All the pictures in this post are precious!

    [Reply]

    Andrea Reply:

    oh that sounds awful — I can’t even imagine dealing with the pain from the tooth pull AND not being able to comfort him with his pacifier 🙁
    hopefully the next week goes smoother!

    [Reply]

  9. Katie

    01/13/2017

    When I get concerned about the kids (9,6, and 19 months), my husband always reassures me that what I am worried about won’t be a problem by the time they are 18. Long views are important for day to day sanity!

    [Reply]

  10. Nina

    01/13/2017

    My brother kept his blanket until he was about 10. He would hide it from my cousins, who would tease him about it. (although one of them sucked his thumb until he was close to a teen). My mother got plenty of advice but her mother said – he’ll give it up when he’s ready. It was longer than expected but no harm no foul.

    [Reply]

    Andrea Reply:

    haha — I actually had a blanket until 5th grade when my mom mysteriously “ruined it” in the washing machine. To this day, I still say she did it on purpose!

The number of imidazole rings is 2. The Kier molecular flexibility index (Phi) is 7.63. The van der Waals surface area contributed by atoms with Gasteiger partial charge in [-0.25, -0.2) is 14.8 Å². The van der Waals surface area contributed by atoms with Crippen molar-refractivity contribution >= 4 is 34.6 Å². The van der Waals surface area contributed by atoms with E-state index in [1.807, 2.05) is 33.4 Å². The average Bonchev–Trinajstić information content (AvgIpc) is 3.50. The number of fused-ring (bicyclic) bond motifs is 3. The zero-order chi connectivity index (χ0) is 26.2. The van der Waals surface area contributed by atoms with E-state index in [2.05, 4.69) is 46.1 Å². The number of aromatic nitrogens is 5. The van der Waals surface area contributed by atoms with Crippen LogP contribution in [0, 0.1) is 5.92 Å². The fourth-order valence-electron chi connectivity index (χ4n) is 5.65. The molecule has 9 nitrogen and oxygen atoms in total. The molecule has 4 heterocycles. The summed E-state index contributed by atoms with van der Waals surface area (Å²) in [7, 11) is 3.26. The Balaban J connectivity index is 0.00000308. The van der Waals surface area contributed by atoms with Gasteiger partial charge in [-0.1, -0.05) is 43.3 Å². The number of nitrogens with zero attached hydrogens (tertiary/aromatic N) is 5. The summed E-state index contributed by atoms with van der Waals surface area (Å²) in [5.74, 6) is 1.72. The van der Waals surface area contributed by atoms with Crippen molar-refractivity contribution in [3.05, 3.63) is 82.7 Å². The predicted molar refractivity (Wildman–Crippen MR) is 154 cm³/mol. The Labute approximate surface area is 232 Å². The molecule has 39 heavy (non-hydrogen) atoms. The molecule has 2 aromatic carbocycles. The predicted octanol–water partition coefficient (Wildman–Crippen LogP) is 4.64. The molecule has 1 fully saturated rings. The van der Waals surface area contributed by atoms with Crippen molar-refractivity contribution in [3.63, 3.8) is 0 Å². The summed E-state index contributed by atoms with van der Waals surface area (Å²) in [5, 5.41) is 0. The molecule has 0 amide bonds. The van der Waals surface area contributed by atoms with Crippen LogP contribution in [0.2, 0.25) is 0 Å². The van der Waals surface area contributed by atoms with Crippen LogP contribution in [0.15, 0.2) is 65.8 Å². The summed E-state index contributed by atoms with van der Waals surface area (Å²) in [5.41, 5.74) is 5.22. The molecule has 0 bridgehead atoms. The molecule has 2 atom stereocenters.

[Reply]

  11. Karlyn Morgan Nance

    01/13/2017

    Here is the advice I gave my daughter when she was pregnant with my first grandchild: “As a loving and caring mother, YOU know what is best for your baby, not your friends or relatives, not the writers of books and magazine articles, not always the doctor, and no, not even the grandparents! Read the books, listen to the advice of others, and give it thoughtful consideration. Then smile sweetly and thank the advice giver, but DO what your heart tells you to do.”

    [Reply]

    Andrea Reply:

    Good advice Karlyn!

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  12. Bridget

    01/13/2017

    I think it is important to not go to the other extreme though – there are times when someone has given me advice or an idea that I have been glad to have received. It’s all in how it is delivered and how it is received. If we never share helpful ideas with each other, we all have to re-invent the wheel every time! If shared with the attitude of “this is something you might try” or “I have a friend who this worked for, but who knows? It might not work for you or your family” then I am happy to have ideas.